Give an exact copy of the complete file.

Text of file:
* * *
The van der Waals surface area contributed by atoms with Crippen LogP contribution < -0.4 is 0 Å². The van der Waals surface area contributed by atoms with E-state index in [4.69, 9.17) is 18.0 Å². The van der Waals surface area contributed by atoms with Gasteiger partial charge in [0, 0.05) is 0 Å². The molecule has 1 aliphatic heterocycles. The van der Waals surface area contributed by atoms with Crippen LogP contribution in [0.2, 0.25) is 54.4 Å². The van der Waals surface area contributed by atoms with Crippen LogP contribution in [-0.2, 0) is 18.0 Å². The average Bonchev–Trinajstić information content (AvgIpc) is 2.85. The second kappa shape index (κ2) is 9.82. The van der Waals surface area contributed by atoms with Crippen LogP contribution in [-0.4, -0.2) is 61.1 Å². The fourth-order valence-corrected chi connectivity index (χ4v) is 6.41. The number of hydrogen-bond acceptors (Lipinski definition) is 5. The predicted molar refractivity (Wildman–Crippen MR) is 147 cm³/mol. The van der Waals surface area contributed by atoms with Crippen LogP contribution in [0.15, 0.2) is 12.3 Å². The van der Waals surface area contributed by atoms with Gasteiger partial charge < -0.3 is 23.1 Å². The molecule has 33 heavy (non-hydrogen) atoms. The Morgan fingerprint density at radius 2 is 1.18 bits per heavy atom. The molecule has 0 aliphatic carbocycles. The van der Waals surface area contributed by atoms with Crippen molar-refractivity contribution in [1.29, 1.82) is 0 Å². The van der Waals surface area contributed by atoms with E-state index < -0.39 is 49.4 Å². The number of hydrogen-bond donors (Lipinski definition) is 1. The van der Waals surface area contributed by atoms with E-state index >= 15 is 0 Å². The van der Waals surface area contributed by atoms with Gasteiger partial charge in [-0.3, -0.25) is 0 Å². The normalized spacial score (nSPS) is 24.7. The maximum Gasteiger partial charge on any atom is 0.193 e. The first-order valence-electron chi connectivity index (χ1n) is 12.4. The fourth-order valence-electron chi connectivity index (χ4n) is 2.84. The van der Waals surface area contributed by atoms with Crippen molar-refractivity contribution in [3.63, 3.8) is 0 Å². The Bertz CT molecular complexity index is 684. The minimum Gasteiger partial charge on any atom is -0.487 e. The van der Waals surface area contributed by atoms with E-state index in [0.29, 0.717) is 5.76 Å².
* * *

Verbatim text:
The van der Waals surface area contributed by atoms with Crippen LogP contribution < -0.4 is 0 Å². The van der Waals surface area contributed by atoms with E-state index in [4.69, 9.17) is 18.0 Å². The van der Waals surface area contributed by atoms with Gasteiger partial charge in [0, 0.05) is 0 Å². The molecule has 1 aliphatic heterocycles. The van der Waals surface area contributed by atoms with Crippen LogP contribution in [0.2, 0.25) is 54.4 Å². The van der Waals surface area contributed by atoms with Crippen LogP contribution in [-0.2, 0) is 18.0 Å². The average Bonchev–Trinajstić information content (AvgIpc) is 2.85. The second kappa shape index (κ2) is 9.82. The van der Waals surface area contributed by atoms with Crippen LogP contribution in [-0.4, -0.2) is 61.1 Å². The fourth-order valence-corrected chi connectivity index (χ4v) is 6.41. The number of hydrogen-bond acceptors (Lipinski definition) is 5. The predicted molar refractivity (Wildman–Crippen MR) is 147 cm³/mol. The van der Waals surface area contributed by atoms with Crippen LogP contribution in [0.15, 0.2) is 12.3 Å². The van der Waals surface area contributed by atoms with Gasteiger partial charge < -0.3 is 23.1 Å². The molecule has 33 heavy (non-hydrogen) atoms. The Morgan fingerprint density at radius 2 is 1.18 bits per heavy atom. The molecule has 0 aliphatic carbocycles. The van der Waals surface area contributed by atoms with Crippen molar-refractivity contribution in [1.29, 1.82) is 0 Å². The van der Waals surface area contributed by atoms with E-state index < -0.39 is 49.4 Å². The number of hydrogen-bond donors (Lipinski definition) is 1. The van der Waals surface area contributed by atoms with E-state index >= 15 is 0 Å². The van der Waals surface area contributed by atoms with Gasteiger partial charge in [-0.3, -0.25) is 0 Å². The normalized spacial score (nSPS) is 24.7. The maximum Gasteiger partial charge on any atom is 0.193 e. The first-order valence-electron chi connectivity index (χ1n) is 12.4. The fourth-order valence-electron chi connectivity index (χ4n) is 2.84. The van der Waals surface area contributed by atoms with Crippen molar-refractivity contribution in [3.63, 3.8) is 0 Å². The Bertz CT molecular complexity index is 684. The minimum Gasteiger partial charge on any atom is -0.487 e. The van der Waals surface area contributed by atoms with E-state index in [0.29, 0.717) is 5.76 Å².